From Canola Council of Canada

Canola growers are encouraged to walk their fields a couple times a week — or more — until plants are firmly established and growing strong.

Small and vulnerable canola plants face many threats during their first three weeks. The crop may need your protection to get through these stages with its top-end yield potential intact.

Walk the fields a few times a week until the first few true leaves appear and the plants are growing rapidly. After that you may only need to scout once a week.

Start with a walk through the field taking a broad view for obvious emergence issues. Check that plants are green and healthy. If the plant stand has low emergence, uneven plant development, bald patches or unthrifty plants, this is when you start looking for clues as to why.

With flea beetles, the cause of damage is clear. But for uneven emergence, patchy growth and unthrifty plants, the cause can be difficult to pinpoint. Get a second opinion when necessary. You need to know what caused a problem before you can take effective corrective action.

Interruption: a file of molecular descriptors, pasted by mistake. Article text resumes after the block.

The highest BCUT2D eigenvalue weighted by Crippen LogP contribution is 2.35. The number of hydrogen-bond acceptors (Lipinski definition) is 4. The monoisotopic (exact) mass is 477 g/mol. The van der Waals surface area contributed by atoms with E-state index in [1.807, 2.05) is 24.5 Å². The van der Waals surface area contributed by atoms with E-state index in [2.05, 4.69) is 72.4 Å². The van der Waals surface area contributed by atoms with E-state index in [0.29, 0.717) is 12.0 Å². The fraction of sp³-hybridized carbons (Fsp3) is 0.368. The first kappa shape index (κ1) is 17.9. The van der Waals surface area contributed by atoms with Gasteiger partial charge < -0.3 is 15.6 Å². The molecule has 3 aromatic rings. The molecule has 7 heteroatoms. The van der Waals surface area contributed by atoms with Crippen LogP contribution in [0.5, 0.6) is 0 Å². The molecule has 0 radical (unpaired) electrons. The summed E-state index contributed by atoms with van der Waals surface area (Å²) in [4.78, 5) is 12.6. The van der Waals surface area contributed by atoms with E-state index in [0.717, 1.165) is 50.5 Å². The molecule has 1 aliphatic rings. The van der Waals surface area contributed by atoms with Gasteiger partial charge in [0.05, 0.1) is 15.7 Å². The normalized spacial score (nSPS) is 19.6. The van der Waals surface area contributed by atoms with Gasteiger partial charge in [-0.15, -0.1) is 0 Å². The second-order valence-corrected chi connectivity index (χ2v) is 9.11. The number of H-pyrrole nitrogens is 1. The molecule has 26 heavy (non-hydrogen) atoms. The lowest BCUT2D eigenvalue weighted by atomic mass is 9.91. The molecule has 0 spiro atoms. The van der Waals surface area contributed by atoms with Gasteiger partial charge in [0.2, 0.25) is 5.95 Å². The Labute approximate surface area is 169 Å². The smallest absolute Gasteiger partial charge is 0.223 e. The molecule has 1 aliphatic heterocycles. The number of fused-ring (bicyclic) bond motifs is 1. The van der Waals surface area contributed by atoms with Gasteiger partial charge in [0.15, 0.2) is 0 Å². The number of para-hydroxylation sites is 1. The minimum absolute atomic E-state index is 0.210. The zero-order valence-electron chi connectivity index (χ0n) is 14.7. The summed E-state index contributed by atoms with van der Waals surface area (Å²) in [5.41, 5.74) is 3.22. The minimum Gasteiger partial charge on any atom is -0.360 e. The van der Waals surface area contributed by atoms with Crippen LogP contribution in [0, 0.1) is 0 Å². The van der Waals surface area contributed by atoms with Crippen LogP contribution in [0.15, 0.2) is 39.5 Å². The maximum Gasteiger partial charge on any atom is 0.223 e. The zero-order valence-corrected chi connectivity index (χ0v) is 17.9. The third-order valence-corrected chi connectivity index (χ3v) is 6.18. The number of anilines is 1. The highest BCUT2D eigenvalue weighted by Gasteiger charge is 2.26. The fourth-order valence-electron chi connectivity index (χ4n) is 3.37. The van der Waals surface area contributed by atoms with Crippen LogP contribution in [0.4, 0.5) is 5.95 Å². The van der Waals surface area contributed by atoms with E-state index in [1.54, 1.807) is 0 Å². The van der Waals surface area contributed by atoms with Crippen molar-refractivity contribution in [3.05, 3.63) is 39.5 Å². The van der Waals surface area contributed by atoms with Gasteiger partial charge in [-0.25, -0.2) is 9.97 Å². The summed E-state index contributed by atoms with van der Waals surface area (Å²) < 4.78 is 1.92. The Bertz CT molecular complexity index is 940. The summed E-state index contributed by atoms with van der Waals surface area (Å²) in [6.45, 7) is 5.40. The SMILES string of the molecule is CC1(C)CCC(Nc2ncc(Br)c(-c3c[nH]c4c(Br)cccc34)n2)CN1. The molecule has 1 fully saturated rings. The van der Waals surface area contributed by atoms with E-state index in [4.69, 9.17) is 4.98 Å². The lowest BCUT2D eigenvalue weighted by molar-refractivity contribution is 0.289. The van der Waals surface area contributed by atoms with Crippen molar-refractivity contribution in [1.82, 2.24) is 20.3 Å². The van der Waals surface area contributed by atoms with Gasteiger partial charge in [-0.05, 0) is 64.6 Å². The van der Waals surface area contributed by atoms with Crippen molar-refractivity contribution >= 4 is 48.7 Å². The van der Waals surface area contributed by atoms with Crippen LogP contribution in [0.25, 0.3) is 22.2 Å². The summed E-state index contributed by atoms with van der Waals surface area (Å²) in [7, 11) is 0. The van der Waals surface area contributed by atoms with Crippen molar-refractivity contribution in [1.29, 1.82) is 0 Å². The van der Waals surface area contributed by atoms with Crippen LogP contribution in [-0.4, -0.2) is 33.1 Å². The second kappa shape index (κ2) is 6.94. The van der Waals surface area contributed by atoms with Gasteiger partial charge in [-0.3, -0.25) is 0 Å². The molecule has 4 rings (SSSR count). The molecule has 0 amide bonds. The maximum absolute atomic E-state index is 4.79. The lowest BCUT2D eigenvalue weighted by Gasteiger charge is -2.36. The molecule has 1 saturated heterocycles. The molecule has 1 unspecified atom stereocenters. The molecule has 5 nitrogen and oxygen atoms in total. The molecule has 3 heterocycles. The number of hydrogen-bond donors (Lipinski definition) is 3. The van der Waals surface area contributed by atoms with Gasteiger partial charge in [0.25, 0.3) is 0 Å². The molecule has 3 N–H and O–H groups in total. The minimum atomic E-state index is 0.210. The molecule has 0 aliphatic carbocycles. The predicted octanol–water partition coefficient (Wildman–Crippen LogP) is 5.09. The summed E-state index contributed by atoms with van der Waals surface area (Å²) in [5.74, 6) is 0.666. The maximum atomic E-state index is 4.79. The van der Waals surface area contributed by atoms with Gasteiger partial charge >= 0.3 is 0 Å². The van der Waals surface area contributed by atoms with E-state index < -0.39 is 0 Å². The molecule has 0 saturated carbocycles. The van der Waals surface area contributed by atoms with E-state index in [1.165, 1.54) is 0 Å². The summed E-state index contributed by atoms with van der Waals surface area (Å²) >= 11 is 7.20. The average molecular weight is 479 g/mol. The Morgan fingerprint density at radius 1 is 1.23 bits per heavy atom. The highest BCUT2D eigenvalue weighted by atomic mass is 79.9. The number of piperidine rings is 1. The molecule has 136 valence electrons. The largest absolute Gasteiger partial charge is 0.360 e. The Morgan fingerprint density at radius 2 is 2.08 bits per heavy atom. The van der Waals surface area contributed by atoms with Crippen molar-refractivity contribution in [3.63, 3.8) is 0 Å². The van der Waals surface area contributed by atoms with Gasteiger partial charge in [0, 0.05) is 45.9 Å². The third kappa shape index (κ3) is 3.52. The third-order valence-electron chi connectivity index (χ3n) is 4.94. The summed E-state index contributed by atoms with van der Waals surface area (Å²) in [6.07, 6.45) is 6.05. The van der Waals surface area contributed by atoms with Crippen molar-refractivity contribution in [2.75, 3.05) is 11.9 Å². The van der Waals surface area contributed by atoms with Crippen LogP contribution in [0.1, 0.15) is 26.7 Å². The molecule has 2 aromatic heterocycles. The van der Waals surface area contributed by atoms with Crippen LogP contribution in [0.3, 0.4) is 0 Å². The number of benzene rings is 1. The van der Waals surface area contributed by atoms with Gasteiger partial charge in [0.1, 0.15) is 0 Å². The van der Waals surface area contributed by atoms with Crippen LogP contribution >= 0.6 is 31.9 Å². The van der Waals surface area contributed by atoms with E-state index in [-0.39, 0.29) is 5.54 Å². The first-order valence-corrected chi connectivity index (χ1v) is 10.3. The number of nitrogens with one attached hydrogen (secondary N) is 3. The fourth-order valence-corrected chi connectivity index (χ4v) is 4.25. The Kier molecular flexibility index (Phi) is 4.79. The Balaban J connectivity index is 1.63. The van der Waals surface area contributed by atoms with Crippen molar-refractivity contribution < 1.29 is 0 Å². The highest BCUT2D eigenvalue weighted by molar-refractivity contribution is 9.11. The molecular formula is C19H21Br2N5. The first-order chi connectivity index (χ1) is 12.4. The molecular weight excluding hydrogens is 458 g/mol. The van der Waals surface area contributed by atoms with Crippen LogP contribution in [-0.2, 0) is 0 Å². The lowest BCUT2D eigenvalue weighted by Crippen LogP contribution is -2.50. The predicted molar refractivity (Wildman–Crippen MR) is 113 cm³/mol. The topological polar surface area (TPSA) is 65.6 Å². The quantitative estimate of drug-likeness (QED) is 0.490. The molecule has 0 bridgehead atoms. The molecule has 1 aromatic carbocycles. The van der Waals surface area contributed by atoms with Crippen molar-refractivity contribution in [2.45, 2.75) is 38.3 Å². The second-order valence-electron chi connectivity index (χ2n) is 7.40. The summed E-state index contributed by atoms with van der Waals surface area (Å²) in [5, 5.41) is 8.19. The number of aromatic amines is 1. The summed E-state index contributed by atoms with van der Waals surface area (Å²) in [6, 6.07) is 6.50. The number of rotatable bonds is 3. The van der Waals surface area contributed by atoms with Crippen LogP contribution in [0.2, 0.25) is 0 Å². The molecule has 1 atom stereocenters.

Here are a few things to look for:

Differences row by row. Are some rows good and others thin? Or does it seems like strips of rows are poor while the rest are OK? These are likely the result of drill malfunction, or seeding too fast, with rear openers burying the front rows too deep. Check for seed depth and placement. Identifying these issues now will help to improve drill performance for next year.

Low emergence overall. If low emergence is fairly general throughout the field, seed may have been placed too deep, seeding rate may have been too low or seed quality was compromised. Large seed size combined with lower seeding rate and low seedling survival can result in thin stands. Consider this for next year.

Uneven growth staging. Large plants interspersed with late-emerging small plants can result from inconsistent seed depth from seed to seed. High fan speed on the drill may have caused seed bounce, which results in inconsistent seed placement. Worn openers and uneven residue cover are other possible factors.

More things to look for tomorrow.